Maria Sibylla Merian was a naturalist and biological illustrator who was one of the first people to closely observe and document insect metamorphosis and categorize species and their interactions within their given environment—before Darwin! She collected and raised insects to observe their life cycles at a time when people thought they just appeared out of the ground. She was also one of the first people to document that insects have specific host plants that they depend on for survival. Also her artwork is just beautiful!” ~Emily B., Education

“Although there have been many inspiring women along the way, I have found myself recently very inspired by Abra Lee, our 2021 Ina and Lew Heafitz Lecturer. She has made an artform out of storytelling and connection, weaving the considerable threads of her plant-based knowledge with the truths, legacies, and histories from Black gardeners and farmers who came before her. Abra Lee has been researching and shining a light on Black history’s growers, helping to put them into their rightful places in the overall history of American gardening and horticulture—and, along the way, inspiring others to follow their passions, wherever they lead.” ~Tory P., Marketing


Abra Lee
Town and Garden Club c/o Abra Lee

“Rachel Carson was a marine biologist and author who changed the world through her powerful and eloquent writings including Silent Spring, The Sense of Wonder, and The Sea Around Us. Her works effectively communicated the majesty of the natural world, the threats that human activity posed to ecosystem health, and the deep importance of conservation. Carson spent her summers on nearby Southport Island.” ~Michaela B., Philanthropy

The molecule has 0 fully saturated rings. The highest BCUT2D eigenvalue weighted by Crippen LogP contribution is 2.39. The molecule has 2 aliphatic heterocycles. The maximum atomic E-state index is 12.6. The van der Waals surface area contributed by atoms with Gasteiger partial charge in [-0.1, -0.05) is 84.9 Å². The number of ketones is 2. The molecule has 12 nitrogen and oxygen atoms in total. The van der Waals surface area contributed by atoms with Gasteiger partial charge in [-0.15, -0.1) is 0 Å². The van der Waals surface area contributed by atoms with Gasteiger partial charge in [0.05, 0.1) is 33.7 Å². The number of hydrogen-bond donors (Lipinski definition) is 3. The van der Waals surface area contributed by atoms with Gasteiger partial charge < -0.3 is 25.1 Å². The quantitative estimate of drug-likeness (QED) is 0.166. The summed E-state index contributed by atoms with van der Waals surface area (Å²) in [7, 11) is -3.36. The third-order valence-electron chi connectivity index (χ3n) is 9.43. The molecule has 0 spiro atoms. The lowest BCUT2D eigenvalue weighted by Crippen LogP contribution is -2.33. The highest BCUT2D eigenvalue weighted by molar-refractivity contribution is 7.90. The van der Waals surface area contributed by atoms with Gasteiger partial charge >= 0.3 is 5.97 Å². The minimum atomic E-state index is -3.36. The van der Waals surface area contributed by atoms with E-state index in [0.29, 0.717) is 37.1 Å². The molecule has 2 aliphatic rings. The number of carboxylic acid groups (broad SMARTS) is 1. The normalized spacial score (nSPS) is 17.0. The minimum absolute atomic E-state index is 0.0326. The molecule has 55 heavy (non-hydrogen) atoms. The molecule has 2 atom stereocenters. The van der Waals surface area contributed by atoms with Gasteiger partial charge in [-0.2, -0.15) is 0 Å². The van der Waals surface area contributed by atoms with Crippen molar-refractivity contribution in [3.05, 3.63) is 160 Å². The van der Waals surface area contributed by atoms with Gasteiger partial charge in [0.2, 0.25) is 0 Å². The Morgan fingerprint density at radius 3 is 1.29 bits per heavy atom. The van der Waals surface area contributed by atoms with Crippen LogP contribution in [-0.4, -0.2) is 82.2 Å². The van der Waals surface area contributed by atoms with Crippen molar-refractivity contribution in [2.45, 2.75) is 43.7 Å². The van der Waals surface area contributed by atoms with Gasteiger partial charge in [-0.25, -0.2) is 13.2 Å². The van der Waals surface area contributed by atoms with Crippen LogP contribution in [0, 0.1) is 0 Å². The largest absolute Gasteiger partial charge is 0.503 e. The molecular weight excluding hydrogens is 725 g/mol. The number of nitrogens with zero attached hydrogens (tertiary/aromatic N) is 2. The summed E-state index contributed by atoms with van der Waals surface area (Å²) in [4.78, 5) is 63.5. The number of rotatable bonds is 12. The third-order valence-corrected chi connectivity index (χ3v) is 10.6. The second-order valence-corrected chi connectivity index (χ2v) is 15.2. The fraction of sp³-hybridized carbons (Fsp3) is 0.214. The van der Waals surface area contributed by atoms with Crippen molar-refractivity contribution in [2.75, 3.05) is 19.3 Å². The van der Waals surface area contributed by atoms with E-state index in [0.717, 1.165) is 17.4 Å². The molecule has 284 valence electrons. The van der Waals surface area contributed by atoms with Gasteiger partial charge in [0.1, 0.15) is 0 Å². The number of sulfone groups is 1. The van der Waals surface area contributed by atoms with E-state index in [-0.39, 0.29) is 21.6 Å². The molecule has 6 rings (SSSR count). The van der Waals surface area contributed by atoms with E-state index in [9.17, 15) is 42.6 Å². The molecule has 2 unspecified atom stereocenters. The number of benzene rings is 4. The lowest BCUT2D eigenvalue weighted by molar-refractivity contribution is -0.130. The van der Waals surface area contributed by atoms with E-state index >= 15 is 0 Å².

“My ornithology professor in college, Dr. Susan Hengeveld, was one of the most approachable, enthusiastic, and knowledgeable professors that I had. She gave me hands-on experience with birds (literally – through the class, we handled birds that had been caught in mist nets), she showed me the great sandhill crane migration (which will forever stick out in my memory both for its incredible sight and sound), and she taught me birding skills that I still use today, both for fun in my free time and for work where I share my love for birds with our guests here at the Gardens.” ~Bridget V., Education

“For me, Deb Soule, herbalist and founder of Avena Botanicals, has been a huge influence in my own herbal studies. I remember finding her book Healing Herbs for Women in a used bookstore, and it changed my life. It also set me on a path of studying biodynamic horticulture, which is based on the work of philosopher and scientist Dr. Rudolf Steiner, and has been developing since 1924. I’m so inspired by how closely she aligns her life with the yearly agricultural rhythm.” ~Amy H., Marketing

To learn more, visit womenshistorymonth.gov, where the Library of Congress, National Archives and Records Administration, National Endowment for the Humanities, National Gallery of Art, National Park Service, Smithsonian Institution and United States Holocaust Memorial Museum have come together to offer a variety of resources to encourage the study and celebration of the contributions of women.